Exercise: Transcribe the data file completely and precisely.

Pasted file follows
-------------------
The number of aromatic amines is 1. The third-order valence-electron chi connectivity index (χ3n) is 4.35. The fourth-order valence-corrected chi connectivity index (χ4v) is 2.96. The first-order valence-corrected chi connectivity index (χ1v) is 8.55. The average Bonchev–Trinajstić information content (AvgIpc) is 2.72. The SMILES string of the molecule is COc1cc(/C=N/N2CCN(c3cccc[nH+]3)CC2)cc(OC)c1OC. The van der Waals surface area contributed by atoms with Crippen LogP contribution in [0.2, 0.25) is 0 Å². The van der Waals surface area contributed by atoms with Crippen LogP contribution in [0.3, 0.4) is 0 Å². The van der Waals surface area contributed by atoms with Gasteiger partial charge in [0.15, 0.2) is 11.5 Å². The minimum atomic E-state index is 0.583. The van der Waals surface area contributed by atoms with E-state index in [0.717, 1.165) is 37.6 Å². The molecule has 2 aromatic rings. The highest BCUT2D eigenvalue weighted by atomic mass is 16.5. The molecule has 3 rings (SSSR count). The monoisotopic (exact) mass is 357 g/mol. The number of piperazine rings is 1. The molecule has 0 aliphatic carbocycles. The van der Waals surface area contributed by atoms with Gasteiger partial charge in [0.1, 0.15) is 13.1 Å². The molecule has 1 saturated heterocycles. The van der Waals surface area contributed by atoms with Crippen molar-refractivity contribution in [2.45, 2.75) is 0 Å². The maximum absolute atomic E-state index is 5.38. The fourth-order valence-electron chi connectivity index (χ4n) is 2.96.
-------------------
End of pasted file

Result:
The number of aromatic amines is 1. The third-order valence-electron chi connectivity index (χ3n) is 4.35. The fourth-order valence-corrected chi connectivity index (χ4v) is 2.96. The first-order valence-corrected chi connectivity index (χ1v) is 8.55. The average Bonchev–Trinajstić information content (AvgIpc) is 2.72. The SMILES string of the molecule is COc1cc(/C=N/N2CCN(c3cccc[nH+]3)CC2)cc(OC)c1OC. The van der Waals surface area contributed by atoms with Crippen LogP contribution in [0.2, 0.25) is 0 Å². The van der Waals surface area contributed by atoms with Crippen LogP contribution in [0.3, 0.4) is 0 Å². The van der Waals surface area contributed by atoms with Gasteiger partial charge in [0.15, 0.2) is 11.5 Å². The minimum atomic E-state index is 0.583. The van der Waals surface area contributed by atoms with E-state index in [0.717, 1.165) is 37.6 Å². The molecule has 2 aromatic rings. The highest BCUT2D eigenvalue weighted by atomic mass is 16.5. The molecule has 3 rings (SSSR count). The monoisotopic (exact) mass is 357 g/mol. The number of piperazine rings is 1. The molecule has 0 aliphatic carbocycles. The van der Waals surface area contributed by atoms with Gasteiger partial charge in [0.1, 0.15) is 13.1 Å². The molecule has 1 saturated heterocycles. The van der Waals surface area contributed by atoms with Crippen molar-refractivity contribution in [2.45, 2.75) is 0 Å². The maximum absolute atomic E-state index is 5.38. The fourth-order valence-electron chi connectivity index (χ4n) is 2.96.